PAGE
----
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Crysis 2 Review

by Xav de Matos, Mar 25, 2011 1:00pm PDT
Related Topics – Crysis 2, Review, Feature, 3D Gaming

Around an hour before Crysis 2's single-player campaign is finished, a character utters the perfect phrase to summarize the universe created by developer Crytek: "This isn't war. This is the future."

It's a summary that fits with the developer's thoughts on both game engine and gameplay design. Though there may have been fears that bringing Crysis 2 to consoles would turn it into another military shooter clone, the game retains its strategic roots in the way it allows players to approach combat situations.

This is primarily due to the super-powered Nanosuit that the game's hero wears throughout the experience. There are three core elements to the suit: power, stealth, and armor. Power allows players to jump high into the sky, detach stationary weapons, and run at super speed. Stealth makes the player nearly invisible. Armor protects the player from incoming fire and fall damage. Each of these elements is fueled by a power bar: using an ability drains the meter.

Deciding when and how to use the abilities splits into two paths itself. I found that dismantling a group of CELL soliders (human mercs working for Crynet, the corporation responsible for the Nanosuit) with stealth worked better, whereas attacking the invading alien race (the Ceph) with armor activated offered a better chance of survival. But your tactics may vary based on your style. (Video below captured from my PC session, showing an example of how abilities work well together to formulate a strategy.)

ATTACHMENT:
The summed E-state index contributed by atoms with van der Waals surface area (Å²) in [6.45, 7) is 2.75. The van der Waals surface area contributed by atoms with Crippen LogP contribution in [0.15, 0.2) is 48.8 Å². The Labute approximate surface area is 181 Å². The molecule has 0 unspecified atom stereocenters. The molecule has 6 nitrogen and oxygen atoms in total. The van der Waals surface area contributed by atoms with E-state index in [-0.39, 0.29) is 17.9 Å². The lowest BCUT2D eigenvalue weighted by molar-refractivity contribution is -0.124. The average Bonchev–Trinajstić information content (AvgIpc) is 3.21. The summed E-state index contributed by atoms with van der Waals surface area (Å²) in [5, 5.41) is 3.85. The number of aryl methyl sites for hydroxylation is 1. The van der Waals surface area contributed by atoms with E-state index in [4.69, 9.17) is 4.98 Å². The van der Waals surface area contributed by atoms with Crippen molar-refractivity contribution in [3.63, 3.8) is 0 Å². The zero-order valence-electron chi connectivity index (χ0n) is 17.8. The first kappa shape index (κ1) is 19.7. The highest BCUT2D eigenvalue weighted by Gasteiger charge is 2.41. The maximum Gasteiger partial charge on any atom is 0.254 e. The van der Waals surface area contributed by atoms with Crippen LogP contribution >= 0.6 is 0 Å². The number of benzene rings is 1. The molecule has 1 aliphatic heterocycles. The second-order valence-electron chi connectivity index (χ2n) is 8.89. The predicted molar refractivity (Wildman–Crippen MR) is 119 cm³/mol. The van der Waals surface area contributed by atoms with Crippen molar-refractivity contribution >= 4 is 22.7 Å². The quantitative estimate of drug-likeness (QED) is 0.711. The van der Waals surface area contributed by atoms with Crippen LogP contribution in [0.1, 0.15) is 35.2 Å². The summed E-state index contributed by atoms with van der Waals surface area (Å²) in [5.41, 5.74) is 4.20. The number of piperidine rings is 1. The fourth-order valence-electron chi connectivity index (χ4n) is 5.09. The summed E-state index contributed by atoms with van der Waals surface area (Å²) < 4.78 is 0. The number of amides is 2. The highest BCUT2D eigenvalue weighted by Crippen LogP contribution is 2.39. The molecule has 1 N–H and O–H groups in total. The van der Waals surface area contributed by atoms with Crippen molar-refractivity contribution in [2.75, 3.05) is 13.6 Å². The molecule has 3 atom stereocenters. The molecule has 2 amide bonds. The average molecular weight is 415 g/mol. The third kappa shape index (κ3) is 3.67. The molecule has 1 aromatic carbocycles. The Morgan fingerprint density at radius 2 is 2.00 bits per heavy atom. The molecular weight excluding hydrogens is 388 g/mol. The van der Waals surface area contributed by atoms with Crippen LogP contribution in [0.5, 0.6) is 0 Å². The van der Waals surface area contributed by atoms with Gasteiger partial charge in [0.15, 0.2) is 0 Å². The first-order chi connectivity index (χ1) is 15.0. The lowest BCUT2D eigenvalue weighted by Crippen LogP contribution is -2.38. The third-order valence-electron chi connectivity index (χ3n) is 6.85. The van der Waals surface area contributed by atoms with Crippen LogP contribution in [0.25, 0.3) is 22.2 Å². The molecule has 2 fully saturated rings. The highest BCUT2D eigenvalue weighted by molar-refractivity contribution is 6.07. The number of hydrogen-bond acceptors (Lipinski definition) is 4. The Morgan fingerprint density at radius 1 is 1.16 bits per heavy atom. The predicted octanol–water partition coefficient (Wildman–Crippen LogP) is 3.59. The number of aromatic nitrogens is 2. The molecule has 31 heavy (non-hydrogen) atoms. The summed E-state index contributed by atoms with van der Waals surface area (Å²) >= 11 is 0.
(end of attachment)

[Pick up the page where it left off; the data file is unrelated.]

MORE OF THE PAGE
That's what's so wonderful about Crysis 2. Though the individual mission objectives are linear at their core the only limitation to achieving them is the player's imagination. Everyone plays to the same goals; how you get there is up to you. Very few shooters can make this claim; even fewer on console. It's more strategic than your typical shooter and far more interesting and enjoyable for it.

Another strategic element is the world itself. Fans of the original title in the series--released in 2007--might be disappointed that the world of Crysis 2 within the walls of New York City is much more confined than the lush jungles of the Lingshan Islands from the original game; however, there are plenty of tactical options available to players in each battle zone. Each area offers the player a number of approach points, utilizing the world both horizontally and vertically. These multiple paths from above and below the game's levels are another notch that Crysis 2 proudly etches into its belt.

But there are also issues that infest the world of Crysis 2, including a forgettable story, A.I. problems, and more. The game's story is a confusing amalgamation of every alien invasion narrative you've seen in other games and movies. Its "twists and turns" and "betrayals" are obvious from the start. Things start to come together a bit by the end; however, it's filled with a number of plot holes and clich├ęs.

Crysis 2 also has a number of issues with A.I. paths and collision detection. If enemies are investigating normally, there is no issue; however, once they being to take new paths based on your action, they often get caught on the world's geometry. This is especially evident in indoor areas.